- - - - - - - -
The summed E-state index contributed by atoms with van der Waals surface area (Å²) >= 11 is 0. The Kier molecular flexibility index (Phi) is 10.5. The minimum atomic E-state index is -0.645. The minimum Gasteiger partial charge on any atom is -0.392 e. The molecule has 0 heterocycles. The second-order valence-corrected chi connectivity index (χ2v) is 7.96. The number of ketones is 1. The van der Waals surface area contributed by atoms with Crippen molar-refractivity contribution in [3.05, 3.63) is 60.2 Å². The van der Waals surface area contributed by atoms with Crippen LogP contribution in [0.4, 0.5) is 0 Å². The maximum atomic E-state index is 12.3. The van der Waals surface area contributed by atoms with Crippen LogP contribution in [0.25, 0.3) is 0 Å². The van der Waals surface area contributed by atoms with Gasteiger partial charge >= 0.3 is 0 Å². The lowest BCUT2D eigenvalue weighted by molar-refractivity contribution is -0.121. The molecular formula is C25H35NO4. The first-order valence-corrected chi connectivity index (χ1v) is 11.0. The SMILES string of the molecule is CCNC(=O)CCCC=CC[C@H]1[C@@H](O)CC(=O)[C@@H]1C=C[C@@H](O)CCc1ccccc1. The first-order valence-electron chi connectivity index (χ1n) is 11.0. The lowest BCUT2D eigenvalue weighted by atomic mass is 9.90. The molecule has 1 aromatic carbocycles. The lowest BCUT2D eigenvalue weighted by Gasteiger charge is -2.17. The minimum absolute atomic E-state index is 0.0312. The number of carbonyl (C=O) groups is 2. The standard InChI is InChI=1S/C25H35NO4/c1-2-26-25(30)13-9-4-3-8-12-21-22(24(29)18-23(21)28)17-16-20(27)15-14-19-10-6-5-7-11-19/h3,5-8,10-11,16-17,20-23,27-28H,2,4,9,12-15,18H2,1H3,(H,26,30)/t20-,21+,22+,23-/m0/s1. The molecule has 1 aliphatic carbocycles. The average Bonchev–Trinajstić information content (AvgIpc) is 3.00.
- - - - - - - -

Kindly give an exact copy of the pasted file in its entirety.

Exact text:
The summed E-state index contributed by atoms with van der Waals surface area (Å²) >= 11 is 0. The Kier molecular flexibility index (Phi) is 10.5. The minimum atomic E-state index is -0.645. The minimum Gasteiger partial charge on any atom is -0.392 e. The molecule has 0 heterocycles. The second-order valence-corrected chi connectivity index (χ2v) is 7.96. The number of ketones is 1. The van der Waals surface area contributed by atoms with Crippen molar-refractivity contribution in [3.05, 3.63) is 60.2 Å². The van der Waals surface area contributed by atoms with Crippen LogP contribution in [0.4, 0.5) is 0 Å². The maximum atomic E-state index is 12.3. The van der Waals surface area contributed by atoms with Crippen LogP contribution in [0.25, 0.3) is 0 Å². The van der Waals surface area contributed by atoms with Gasteiger partial charge >= 0.3 is 0 Å². The lowest BCUT2D eigenvalue weighted by molar-refractivity contribution is -0.121. The molecular formula is C25H35NO4. The first-order valence-corrected chi connectivity index (χ1v) is 11.0. The SMILES string of the molecule is CCNC(=O)CCCC=CC[C@H]1[C@@H](O)CC(=O)[C@@H]1C=C[C@@H](O)CCc1ccccc1. The first-order valence-electron chi connectivity index (χ1n) is 11.0. The lowest BCUT2D eigenvalue weighted by atomic mass is 9.90. The molecule has 1 aromatic carbocycles. The lowest BCUT2D eigenvalue weighted by Gasteiger charge is -2.17. The minimum absolute atomic E-state index is 0.0312. The number of carbonyl (C=O) groups is 2. The standard InChI is InChI=1S/C25H35NO4/c1-2-26-25(30)13-9-4-3-8-12-21-22(24(29)18-23(21)28)17-16-20(27)15-14-19-10-6-5-7-11-19/h3,5-8,10-11,16-17,20-23,27-28H,2,4,9,12-15,18H2,1H3,(H,26,30)/t20-,21+,22+,23-/m0/s1. The molecule has 1 aliphatic carbocycles. The average Bonchev–Trinajstić information content (AvgIpc) is 3.00.